A veterans' health clinic in Brick, N.J. is in such disrepair that when the snow gets heavy, patients have to go elsewhere for fear the roof might collapse. Another in San Antonio has extensive mildew and mold problems that could prove a health hazard for employees and patients in the coming years.
In Lake Charles, La., it's not the condition of a clinic but the lack of one. It's estimated that 6,000 veterans would enroll in VA health care if the community were to get a new clinic.
The Department of Veterans Affairs has cited these examples as it sought approval from Congress last year for a dozen new or expanded health clinics around the country.
Lawmakers anticipated that the cost for the current fiscal year would probably run into the tens of millions of dollars, but the estimate from the Congressional Budget Office came in at $1.2 billion. The nonpartisan CBO said that sound accounting principles require the full cost of the 20-year leases for the clinics be accounted for up front.
The huge jump in the clinics' price tag left lawmakers scrambling, and in the face of the budget-cutting climate on Capitol Hill, the VA request stalled. Now the agency is warning that unless lawmakers act, some currently operating clinics may have to close after their old leases expire and other long-planned expansions will not go forward.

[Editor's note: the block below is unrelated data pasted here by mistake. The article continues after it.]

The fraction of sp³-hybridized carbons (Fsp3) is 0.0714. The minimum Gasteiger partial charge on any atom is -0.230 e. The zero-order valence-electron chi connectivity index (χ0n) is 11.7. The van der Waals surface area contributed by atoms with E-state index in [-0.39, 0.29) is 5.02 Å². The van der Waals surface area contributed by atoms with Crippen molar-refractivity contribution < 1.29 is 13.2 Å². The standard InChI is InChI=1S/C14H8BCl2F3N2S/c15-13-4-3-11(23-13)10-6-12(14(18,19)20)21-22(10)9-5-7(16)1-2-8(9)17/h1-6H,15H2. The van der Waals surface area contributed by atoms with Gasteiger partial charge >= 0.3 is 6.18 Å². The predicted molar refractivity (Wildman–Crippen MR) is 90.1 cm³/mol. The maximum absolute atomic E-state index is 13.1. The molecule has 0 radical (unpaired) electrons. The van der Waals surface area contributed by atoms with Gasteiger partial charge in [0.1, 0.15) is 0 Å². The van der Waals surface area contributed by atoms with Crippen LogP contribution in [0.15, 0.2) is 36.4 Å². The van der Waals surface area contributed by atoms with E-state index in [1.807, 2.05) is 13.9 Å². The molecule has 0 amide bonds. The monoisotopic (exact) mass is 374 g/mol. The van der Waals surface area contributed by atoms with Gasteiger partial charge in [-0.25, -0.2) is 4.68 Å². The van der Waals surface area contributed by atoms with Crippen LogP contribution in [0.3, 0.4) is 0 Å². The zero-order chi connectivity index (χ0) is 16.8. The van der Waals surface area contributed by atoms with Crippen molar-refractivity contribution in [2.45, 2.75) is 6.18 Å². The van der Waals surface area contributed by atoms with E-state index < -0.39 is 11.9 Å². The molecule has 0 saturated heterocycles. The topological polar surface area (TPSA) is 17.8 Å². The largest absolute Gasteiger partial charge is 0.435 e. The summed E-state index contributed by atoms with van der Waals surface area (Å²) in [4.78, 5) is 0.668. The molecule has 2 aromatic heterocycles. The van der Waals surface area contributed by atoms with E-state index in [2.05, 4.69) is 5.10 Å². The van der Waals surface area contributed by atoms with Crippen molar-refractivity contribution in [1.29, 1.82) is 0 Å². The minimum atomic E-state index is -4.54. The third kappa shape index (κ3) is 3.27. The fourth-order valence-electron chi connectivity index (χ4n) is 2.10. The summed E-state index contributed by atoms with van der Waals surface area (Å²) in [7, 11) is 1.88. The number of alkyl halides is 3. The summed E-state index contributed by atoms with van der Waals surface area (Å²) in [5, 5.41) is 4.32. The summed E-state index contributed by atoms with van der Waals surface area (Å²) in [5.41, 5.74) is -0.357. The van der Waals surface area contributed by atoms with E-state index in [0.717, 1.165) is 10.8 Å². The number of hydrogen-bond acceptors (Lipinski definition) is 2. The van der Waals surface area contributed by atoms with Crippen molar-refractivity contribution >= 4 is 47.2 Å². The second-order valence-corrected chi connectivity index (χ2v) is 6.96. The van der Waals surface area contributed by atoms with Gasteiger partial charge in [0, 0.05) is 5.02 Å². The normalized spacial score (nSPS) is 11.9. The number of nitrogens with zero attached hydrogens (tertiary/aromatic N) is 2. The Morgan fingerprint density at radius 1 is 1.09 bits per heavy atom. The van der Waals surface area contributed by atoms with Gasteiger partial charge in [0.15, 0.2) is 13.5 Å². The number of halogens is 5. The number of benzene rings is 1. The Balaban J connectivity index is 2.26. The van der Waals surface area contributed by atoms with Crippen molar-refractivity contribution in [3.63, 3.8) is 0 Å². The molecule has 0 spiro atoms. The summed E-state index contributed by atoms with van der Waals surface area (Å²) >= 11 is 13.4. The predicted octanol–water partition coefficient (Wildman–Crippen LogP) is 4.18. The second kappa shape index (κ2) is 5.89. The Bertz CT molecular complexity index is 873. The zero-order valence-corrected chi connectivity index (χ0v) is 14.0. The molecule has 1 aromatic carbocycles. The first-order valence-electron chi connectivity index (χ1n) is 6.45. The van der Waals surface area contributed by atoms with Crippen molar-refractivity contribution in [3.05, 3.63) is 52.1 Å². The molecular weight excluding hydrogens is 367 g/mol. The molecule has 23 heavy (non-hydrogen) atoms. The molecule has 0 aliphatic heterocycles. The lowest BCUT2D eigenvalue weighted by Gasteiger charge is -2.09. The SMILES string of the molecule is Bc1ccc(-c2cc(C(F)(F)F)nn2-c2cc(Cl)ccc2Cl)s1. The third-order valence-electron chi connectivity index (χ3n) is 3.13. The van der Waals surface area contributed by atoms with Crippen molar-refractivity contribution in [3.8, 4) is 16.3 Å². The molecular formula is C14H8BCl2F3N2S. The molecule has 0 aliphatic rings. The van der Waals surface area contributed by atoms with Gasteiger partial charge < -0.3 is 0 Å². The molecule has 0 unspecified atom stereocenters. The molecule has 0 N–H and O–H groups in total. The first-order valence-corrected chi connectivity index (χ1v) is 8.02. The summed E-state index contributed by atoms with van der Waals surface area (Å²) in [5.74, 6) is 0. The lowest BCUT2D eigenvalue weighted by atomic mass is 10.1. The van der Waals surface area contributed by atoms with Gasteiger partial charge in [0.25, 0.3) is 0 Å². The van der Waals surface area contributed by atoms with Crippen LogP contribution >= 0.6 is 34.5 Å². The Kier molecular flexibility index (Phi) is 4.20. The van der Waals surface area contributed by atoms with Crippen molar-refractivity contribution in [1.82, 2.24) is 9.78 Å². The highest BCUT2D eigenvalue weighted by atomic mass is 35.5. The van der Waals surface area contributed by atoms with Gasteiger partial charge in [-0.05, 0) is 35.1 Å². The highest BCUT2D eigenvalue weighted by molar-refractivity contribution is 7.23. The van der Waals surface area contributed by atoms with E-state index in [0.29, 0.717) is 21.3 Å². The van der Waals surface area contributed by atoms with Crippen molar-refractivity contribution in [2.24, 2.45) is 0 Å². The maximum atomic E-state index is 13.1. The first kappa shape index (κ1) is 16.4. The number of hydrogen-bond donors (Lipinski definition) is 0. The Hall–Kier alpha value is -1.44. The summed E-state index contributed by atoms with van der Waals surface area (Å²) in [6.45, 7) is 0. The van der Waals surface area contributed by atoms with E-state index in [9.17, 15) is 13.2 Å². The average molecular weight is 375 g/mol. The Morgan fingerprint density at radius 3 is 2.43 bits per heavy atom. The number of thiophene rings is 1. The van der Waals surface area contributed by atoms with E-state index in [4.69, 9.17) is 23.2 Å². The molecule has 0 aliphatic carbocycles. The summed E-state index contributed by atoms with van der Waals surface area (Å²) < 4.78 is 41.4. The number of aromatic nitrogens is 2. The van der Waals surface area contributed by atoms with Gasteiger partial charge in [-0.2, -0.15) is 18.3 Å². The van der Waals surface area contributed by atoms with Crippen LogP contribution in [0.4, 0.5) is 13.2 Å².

Since the mid-1990s, the VA has turned to outpatient clinics as a way to bring health care closer to where veterans live. The department has opened 821 clinics to supplement the care provided at 152 medical centers. The clinics vary in size and services offered but virtually all provide primary care and mental health counseling. In most cases, the VA enters into a lease with private building owners, which gives the department flexibility to meet changes in demand down the road.
"I know the VA itself had plans to go beyond these 12 in the next several years. It's going to be difficult for that to happen at a time when we see veterans' needs rising," said Rep. Charles Boustany Jr., R-La., whose congressional district includes Lake Charles and Lafayette, where the expansion of another VA outpatient clinic was delayed. "This has thrown a wrench into the entire way we do things."
Any lease costing more than $1 million a year requires congressional approval. That's where the 12 proposed clinics come in. Lawmakers submitted the legislation to the Congressional Budget Office, which keeps score of how legislation fits with congressional spending targets.
When CBO took a closer look at the clinics, analysts determined that the leases generally involved the construction of new buildings that the VA would essentially finance through a 20-year lease. The CBO told lawmakers that the entire cost of the leases needed to be accounted for up front to show taxpayers the true cost associated with a 20-year obligation.